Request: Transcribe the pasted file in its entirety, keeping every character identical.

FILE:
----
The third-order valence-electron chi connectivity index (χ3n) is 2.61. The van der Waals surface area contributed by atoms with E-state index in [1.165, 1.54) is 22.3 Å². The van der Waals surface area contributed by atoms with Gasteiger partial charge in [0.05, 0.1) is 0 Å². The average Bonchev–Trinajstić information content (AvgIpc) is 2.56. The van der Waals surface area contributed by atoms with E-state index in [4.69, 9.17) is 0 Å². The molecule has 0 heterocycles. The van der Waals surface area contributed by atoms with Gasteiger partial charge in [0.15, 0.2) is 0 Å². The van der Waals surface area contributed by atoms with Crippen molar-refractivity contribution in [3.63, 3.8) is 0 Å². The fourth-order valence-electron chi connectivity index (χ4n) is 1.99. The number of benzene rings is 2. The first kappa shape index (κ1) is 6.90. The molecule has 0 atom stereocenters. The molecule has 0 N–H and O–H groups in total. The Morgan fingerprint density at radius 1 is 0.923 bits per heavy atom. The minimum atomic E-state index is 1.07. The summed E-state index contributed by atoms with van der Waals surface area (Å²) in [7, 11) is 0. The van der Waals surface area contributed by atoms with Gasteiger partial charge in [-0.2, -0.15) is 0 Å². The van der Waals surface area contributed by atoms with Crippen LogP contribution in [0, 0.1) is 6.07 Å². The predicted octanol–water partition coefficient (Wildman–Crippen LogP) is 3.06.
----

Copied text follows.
The third-order valence-electron chi connectivity index (χ3n) is 2.61. The van der Waals surface area contributed by atoms with E-state index in [1.165, 1.54) is 22.3 Å². The van der Waals surface area contributed by atoms with Gasteiger partial charge in [0.05, 0.1) is 0 Å². The average Bonchev–Trinajstić information content (AvgIpc) is 2.56. The van der Waals surface area contributed by atoms with E-state index in [4.69, 9.17) is 0 Å². The molecule has 0 heterocycles. The van der Waals surface area contributed by atoms with Gasteiger partial charge in [0.15, 0.2) is 0 Å². The van der Waals surface area contributed by atoms with Crippen molar-refractivity contribution in [3.63, 3.8) is 0 Å². The fourth-order valence-electron chi connectivity index (χ4n) is 1.99. The number of benzene rings is 2. The first kappa shape index (κ1) is 6.90. The molecule has 0 atom stereocenters. The molecule has 0 N–H and O–H groups in total. The Morgan fingerprint density at radius 1 is 0.923 bits per heavy atom. The minimum atomic E-state index is 1.07. The summed E-state index contributed by atoms with van der Waals surface area (Å²) in [7, 11) is 0. The van der Waals surface area contributed by atoms with Gasteiger partial charge in [-0.2, -0.15) is 0 Å². The van der Waals surface area contributed by atoms with Crippen LogP contribution in [0, 0.1) is 6.07 Å². The predicted octanol–water partition coefficient (Wildman–Crippen LogP) is 3.06.